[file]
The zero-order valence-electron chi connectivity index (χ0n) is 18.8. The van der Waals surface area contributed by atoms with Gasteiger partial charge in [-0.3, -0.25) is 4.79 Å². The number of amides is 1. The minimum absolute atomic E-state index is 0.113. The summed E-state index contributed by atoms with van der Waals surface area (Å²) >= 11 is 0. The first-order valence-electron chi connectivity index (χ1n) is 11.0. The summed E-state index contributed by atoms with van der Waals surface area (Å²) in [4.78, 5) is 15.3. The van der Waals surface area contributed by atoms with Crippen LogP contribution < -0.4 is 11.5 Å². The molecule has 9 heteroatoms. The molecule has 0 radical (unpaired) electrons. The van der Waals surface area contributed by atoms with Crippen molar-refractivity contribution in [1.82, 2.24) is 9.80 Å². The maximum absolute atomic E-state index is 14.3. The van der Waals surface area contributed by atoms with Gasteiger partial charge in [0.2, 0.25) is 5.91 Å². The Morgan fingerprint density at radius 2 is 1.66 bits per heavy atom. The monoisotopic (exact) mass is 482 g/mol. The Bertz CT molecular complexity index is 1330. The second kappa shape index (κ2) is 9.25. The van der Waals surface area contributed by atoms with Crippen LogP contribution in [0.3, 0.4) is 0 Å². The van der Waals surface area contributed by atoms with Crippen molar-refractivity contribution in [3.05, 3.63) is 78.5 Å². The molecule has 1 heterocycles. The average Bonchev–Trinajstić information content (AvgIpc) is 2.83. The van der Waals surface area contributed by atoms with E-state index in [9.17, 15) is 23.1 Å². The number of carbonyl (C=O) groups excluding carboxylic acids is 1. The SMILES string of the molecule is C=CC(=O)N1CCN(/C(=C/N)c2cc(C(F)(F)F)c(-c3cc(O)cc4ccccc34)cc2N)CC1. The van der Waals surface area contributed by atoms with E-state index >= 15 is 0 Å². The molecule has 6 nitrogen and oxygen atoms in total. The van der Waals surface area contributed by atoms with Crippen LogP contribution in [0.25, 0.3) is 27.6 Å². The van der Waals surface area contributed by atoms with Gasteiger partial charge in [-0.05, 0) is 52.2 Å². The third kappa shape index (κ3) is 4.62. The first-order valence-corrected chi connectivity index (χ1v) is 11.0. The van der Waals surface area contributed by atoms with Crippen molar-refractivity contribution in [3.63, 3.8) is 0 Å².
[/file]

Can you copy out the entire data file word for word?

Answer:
The zero-order valence-electron chi connectivity index (χ0n) is 18.8. The van der Waals surface area contributed by atoms with Gasteiger partial charge in [-0.3, -0.25) is 4.79 Å². The number of amides is 1. The minimum absolute atomic E-state index is 0.113. The summed E-state index contributed by atoms with van der Waals surface area (Å²) >= 11 is 0. The first-order valence-electron chi connectivity index (χ1n) is 11.0. The summed E-state index contributed by atoms with van der Waals surface area (Å²) in [4.78, 5) is 15.3. The van der Waals surface area contributed by atoms with Crippen LogP contribution < -0.4 is 11.5 Å². The molecule has 9 heteroatoms. The molecule has 0 radical (unpaired) electrons. The van der Waals surface area contributed by atoms with Crippen molar-refractivity contribution in [1.82, 2.24) is 9.80 Å². The maximum absolute atomic E-state index is 14.3. The van der Waals surface area contributed by atoms with Gasteiger partial charge in [0.2, 0.25) is 5.91 Å². The Morgan fingerprint density at radius 2 is 1.66 bits per heavy atom. The monoisotopic (exact) mass is 482 g/mol. The Bertz CT molecular complexity index is 1330. The second kappa shape index (κ2) is 9.25. The van der Waals surface area contributed by atoms with Crippen LogP contribution in [0.3, 0.4) is 0 Å². The van der Waals surface area contributed by atoms with Crippen molar-refractivity contribution in [3.05, 3.63) is 78.5 Å². The molecule has 1 heterocycles. The average Bonchev–Trinajstić information content (AvgIpc) is 2.83. The van der Waals surface area contributed by atoms with E-state index in [9.17, 15) is 23.1 Å². The number of carbonyl (C=O) groups excluding carboxylic acids is 1. The SMILES string of the molecule is C=CC(=O)N1CCN(/C(=C/N)c2cc(C(F)(F)F)c(-c3cc(O)cc4ccccc34)cc2N)CC1. The van der Waals surface area contributed by atoms with E-state index >= 15 is 0 Å². The molecule has 6 nitrogen and oxygen atoms in total. The van der Waals surface area contributed by atoms with Crippen LogP contribution in [0.25, 0.3) is 27.6 Å². The van der Waals surface area contributed by atoms with Gasteiger partial charge in [-0.05, 0) is 52.2 Å². The third kappa shape index (κ3) is 4.62. The first-order valence-corrected chi connectivity index (χ1v) is 11.0. The van der Waals surface area contributed by atoms with Crippen molar-refractivity contribution in [3.63, 3.8) is 0 Å².